The first referred readers to BP’s annual Statistical Review of World Energy – still respected in spite of the company’s Gulf of Mexico disaster. Its section on renewables notes that:

  • Renewable power consumption grew by 15.5% in 2010, the fastest rate of expansion since 1990. While the share of renewable power in global energy consumption is still only 1.3% (up from 0.6% in 2000), renewable power now contributes a significant share of primary energy consumption in some individual countries. Eight nations have a renewables share of more than 5%, led by Denmark with 13.1%.
  • Solar power generating capacity grew by 73% in 2010, picking up the pace again after a brief slowdown in 2009. Total capacity grew by 16.7 GW to reach 40 GW, more than double the 2008 level. That is still only around 0.1% of total electricity generation but the rate of growth, which has averaged 39% pa over the past 10 years, suggests rapid changes in that figure.
  • Wind power generating capacity grew by 24.6% in 2010, with capacity increasing by a record 39.4 GW. The trend rate of capacity growth over the past 10 years is 27% pa, which implies a doubling of capacity every three years, and the fastest growth is occurring in China and India.

The second drew attention to a post on the highly-regarded ClimateProgress blog, ‘Ferocious Cost Reductions’ Make Solar PV Competitive. Exerpts:

There’s a joke in the solar industry about when “grid parity” – the time when solar becomes as cheap as fossil sources – will happen.

…The truth is, it will happen in phases – one market and one technology at a time. But according to two top solar executives – Tom Dinwoodie, CTO of SunPower and Dan Shugar, formerly of SunPower and current CEO of Solaria – “ferocious cost reductions,” are accelerating that crossover in a variety of markets today.

…Manufacturing costs have come down steadily, from $60 a watt in the mid-1970’s to $1.50 today. People often point to a “Moore’s Law” in solar – meaning that for every cumulative doubling of manufacturing capacity, costs fall 20%. In solar PV manufacturing, costs have fallen about 18% for every doubling of production. “It holds up very closely,” says Solaria’s Shugar.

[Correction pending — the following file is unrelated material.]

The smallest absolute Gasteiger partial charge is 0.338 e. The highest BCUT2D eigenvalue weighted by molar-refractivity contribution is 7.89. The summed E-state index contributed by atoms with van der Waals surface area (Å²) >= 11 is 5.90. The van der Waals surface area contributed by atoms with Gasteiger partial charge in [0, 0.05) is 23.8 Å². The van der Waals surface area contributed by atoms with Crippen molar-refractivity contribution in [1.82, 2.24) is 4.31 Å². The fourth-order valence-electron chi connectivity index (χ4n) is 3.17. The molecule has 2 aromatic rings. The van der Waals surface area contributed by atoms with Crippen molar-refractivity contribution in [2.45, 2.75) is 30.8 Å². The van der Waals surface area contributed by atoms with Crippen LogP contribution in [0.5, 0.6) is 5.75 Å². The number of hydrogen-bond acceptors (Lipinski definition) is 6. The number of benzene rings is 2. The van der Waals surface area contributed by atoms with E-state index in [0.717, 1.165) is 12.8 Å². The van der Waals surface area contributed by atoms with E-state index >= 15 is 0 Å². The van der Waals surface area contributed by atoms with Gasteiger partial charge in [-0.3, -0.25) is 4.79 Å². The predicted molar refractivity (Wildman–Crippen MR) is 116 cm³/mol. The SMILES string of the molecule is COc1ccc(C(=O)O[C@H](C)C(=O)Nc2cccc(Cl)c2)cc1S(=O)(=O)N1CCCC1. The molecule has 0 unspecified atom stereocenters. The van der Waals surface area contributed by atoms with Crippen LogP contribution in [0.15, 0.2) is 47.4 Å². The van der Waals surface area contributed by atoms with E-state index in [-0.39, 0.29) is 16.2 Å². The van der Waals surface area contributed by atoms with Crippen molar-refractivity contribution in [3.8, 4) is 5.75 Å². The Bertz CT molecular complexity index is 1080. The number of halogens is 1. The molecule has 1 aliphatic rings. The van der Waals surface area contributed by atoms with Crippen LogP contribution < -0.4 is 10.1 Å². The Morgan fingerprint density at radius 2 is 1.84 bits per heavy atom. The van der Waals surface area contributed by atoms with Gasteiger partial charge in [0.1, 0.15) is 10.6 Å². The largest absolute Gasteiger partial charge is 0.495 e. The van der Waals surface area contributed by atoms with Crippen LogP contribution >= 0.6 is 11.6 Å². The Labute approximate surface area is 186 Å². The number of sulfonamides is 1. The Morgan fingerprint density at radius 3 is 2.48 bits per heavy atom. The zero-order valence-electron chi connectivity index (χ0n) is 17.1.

…As SunPower’s Dinwoodie puts it: The 17 GW installed in 2010 is the equivalent of 17 nuclear power plants – manufactured, shipped and installed in one year. It can take decades just to install a nuclear plant. Think about that. I heard Bill Gates recently call solar “cute.” Well, that’s 17 GW of “cute” adding up at an astonishing pace.

…Here’s another important statistic: When SunPower built the 14-MW Nellis Air Force Base system in 2007, it cost $7 per watt. Today, commercial and utility systems are getting installed at around $3 per watt. In 2010 alone, the average installed cost of installing solar PV dropped 20%.

…So what does all this mean? It means that the notion that “solar is too expensive” doesn’t hold up anymore. When financing providers can offer a home or business owner solar electricity for less than the cost of their current services; when utilities start investing in solar themselves to reduce operating costs; and when the technology starts moving into the range of new nuclear and new coal, it’s impossible to ignore.

According to SunPower’s Tom Dinwoodie: “The cross-over has occurred.”

That is all talking about the USA, of course, but much of it applies here as well. And it is all good news.